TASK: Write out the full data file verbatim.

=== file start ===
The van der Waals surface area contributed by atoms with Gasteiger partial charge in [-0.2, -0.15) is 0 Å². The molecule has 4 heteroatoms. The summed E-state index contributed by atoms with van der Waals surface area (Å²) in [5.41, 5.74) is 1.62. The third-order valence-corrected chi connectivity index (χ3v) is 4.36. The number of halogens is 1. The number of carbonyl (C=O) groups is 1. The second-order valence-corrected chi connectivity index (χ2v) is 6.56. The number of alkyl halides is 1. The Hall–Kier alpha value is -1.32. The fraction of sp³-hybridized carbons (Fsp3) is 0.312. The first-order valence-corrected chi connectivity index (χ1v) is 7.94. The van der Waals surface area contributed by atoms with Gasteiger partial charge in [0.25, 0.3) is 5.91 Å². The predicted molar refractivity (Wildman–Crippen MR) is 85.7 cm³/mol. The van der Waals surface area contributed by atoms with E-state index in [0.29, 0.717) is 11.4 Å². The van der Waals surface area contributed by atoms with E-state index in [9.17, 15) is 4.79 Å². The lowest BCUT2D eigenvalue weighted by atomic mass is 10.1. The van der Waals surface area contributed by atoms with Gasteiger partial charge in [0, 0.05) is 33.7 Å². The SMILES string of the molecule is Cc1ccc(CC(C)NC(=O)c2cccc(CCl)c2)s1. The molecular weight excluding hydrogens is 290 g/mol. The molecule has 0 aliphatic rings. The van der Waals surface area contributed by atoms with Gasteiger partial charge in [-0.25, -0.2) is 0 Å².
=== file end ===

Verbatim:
The van der Waals surface area contributed by atoms with Gasteiger partial charge in [-0.2, -0.15) is 0 Å². The molecule has 4 heteroatoms. The summed E-state index contributed by atoms with van der Waals surface area (Å²) in [5.41, 5.74) is 1.62. The third-order valence-corrected chi connectivity index (χ3v) is 4.36. The number of halogens is 1. The number of carbonyl (C=O) groups is 1. The second-order valence-corrected chi connectivity index (χ2v) is 6.56. The number of alkyl halides is 1. The Hall–Kier alpha value is -1.32. The fraction of sp³-hybridized carbons (Fsp3) is 0.312. The first-order valence-corrected chi connectivity index (χ1v) is 7.94. The van der Waals surface area contributed by atoms with Gasteiger partial charge in [0.25, 0.3) is 5.91 Å². The predicted molar refractivity (Wildman–Crippen MR) is 85.7 cm³/mol. The van der Waals surface area contributed by atoms with E-state index in [0.29, 0.717) is 11.4 Å². The van der Waals surface area contributed by atoms with E-state index in [9.17, 15) is 4.79 Å². The lowest BCUT2D eigenvalue weighted by atomic mass is 10.1. The van der Waals surface area contributed by atoms with Gasteiger partial charge in [0, 0.05) is 33.7 Å². The SMILES string of the molecule is Cc1ccc(CC(C)NC(=O)c2cccc(CCl)c2)s1. The molecular weight excluding hydrogens is 290 g/mol. The molecule has 0 aliphatic rings. The van der Waals surface area contributed by atoms with Gasteiger partial charge in [-0.25, -0.2) is 0 Å².